That is a word I see bandied about a lot on LinkedIn posts, but what does it mean?

In my training sessions (NB – only Americans use the word ‘trainings’ and it’s as ugly a word as you could ever meet), I would ask participants to identify their values and someone would, without fail, identify ‘Integrity’ as a major, personal value.

Then I’d ask them what it meant, and they would invariably reply, “Honesty.” It’s great when a participant feeds you the expected line.

“No, it doesn’t,” I’d reply, then wait for the argument.

Eventually, I would identify a distinction between honesty and integrity by explaining that Honesty is telling the truth, but integrity is being the truth.

Integrity is a word with the same etymological root as ‘integer’, meaning ‘whole’, as in a whole number. It means, therefore, that everything about something with integrity is part of that ‘everything’. It means no part of something with integrity can act independently of that ‘thing’. All of it acts in concert with any other part of it.

In other words, while honesty means talking your walk, integrity means walking the talk.

The next thing about integrity is that it is something you have, or you don’t. You don’t act with integrity when you adopt values that you disagree with, or in respect of which you can’t comply. That’s like a petrol car using diesel. It might work, but not very well and not for very long.

If you believe in truth, you cannot act with integrity by espousing things you believe to be untrue. (Unless, of course, you add ‘legal’ to the word ‘ethics’. Then you’ve redefined integrity to suit your lack of it. Steps back and waits for it……..)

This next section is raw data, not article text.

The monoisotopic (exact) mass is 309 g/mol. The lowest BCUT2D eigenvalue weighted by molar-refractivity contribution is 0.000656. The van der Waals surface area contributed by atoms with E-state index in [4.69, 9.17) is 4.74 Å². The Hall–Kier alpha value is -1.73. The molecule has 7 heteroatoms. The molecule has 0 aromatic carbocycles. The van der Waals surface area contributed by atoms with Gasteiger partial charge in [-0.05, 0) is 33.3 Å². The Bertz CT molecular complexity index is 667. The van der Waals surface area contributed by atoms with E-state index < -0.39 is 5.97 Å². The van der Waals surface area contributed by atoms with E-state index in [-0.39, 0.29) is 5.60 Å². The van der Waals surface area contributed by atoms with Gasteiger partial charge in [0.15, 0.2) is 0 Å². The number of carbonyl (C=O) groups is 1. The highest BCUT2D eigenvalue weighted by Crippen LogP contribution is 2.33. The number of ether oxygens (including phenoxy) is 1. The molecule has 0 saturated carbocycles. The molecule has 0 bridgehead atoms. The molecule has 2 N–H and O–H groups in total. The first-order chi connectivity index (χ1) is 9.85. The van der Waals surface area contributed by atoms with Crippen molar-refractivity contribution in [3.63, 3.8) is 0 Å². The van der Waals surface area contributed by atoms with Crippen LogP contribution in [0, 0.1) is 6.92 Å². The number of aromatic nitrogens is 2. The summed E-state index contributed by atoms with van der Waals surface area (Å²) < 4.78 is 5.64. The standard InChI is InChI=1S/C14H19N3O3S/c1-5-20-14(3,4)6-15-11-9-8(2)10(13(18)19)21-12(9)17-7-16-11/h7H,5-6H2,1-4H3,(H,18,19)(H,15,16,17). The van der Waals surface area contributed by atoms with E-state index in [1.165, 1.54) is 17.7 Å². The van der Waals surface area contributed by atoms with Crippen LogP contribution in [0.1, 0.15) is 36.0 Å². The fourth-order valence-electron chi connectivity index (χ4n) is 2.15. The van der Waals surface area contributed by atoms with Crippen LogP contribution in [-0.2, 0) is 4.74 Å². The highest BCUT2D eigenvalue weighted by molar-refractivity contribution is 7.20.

People will try to intellectualise or rationalise themselves into justifying a lack of integrity, for example by saying they need the money to work in the banking industry, selling un-repayable loans to the poor.

But here’s the rub. If you believe it is okay to tell lies (or ‘exaggerations’) knowing they serve your client, or to sell rubbish loans because you believe the customer deserves to be conned – you’re still acting with integrity.

Where you lack integrity is when you argue against your beliefs, which in turn raises the question – if you can’t justify them, don’t you know them to be wrong?


Be careful when you accuse someone of lacking integrity. Make sure you know what their values are, and know whether your own actions reflect integrated compliance with your own.

Of course, to do that you need to know what they are – cue link….